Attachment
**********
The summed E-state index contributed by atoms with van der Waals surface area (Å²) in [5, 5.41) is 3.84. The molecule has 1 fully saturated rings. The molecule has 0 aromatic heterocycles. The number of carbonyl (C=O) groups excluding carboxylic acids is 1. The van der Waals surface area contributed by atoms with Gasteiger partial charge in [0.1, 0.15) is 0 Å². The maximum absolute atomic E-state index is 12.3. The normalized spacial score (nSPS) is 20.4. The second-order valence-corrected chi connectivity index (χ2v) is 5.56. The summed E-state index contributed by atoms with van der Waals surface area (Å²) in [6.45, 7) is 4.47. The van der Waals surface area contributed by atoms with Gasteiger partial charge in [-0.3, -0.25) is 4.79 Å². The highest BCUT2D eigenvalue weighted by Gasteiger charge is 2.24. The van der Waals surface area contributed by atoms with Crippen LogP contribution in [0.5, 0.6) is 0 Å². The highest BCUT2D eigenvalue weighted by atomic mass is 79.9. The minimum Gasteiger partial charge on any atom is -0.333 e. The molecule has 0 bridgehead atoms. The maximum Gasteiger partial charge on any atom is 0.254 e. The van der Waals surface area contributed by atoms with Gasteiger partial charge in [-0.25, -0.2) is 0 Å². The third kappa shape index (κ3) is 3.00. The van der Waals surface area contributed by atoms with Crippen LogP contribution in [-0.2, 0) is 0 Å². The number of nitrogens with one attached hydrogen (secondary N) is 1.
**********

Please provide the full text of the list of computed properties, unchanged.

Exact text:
The summed E-state index contributed by atoms with van der Waals surface area (Å²) in [5, 5.41) is 3.84. The molecule has 1 fully saturated rings. The molecule has 0 aromatic heterocycles. The number of carbonyl (C=O) groups excluding carboxylic acids is 1. The van der Waals surface area contributed by atoms with Gasteiger partial charge in [0.1, 0.15) is 0 Å². The maximum absolute atomic E-state index is 12.3. The normalized spacial score (nSPS) is 20.4. The second-order valence-corrected chi connectivity index (χ2v) is 5.56. The summed E-state index contributed by atoms with van der Waals surface area (Å²) in [6.45, 7) is 4.47. The van der Waals surface area contributed by atoms with Gasteiger partial charge in [-0.3, -0.25) is 4.79 Å². The highest BCUT2D eigenvalue weighted by Gasteiger charge is 2.24. The van der Waals surface area contributed by atoms with Crippen LogP contribution in [0.5, 0.6) is 0 Å². The highest BCUT2D eigenvalue weighted by atomic mass is 79.9. The minimum Gasteiger partial charge on any atom is -0.333 e. The molecule has 0 bridgehead atoms. The maximum Gasteiger partial charge on any atom is 0.254 e. The van der Waals surface area contributed by atoms with Gasteiger partial charge in [-0.25, -0.2) is 0 Å². The third kappa shape index (κ3) is 3.00. The van der Waals surface area contributed by atoms with Crippen LogP contribution in [-0.2, 0) is 0 Å². The number of nitrogens with one attached hydrogen (secondary N) is 1.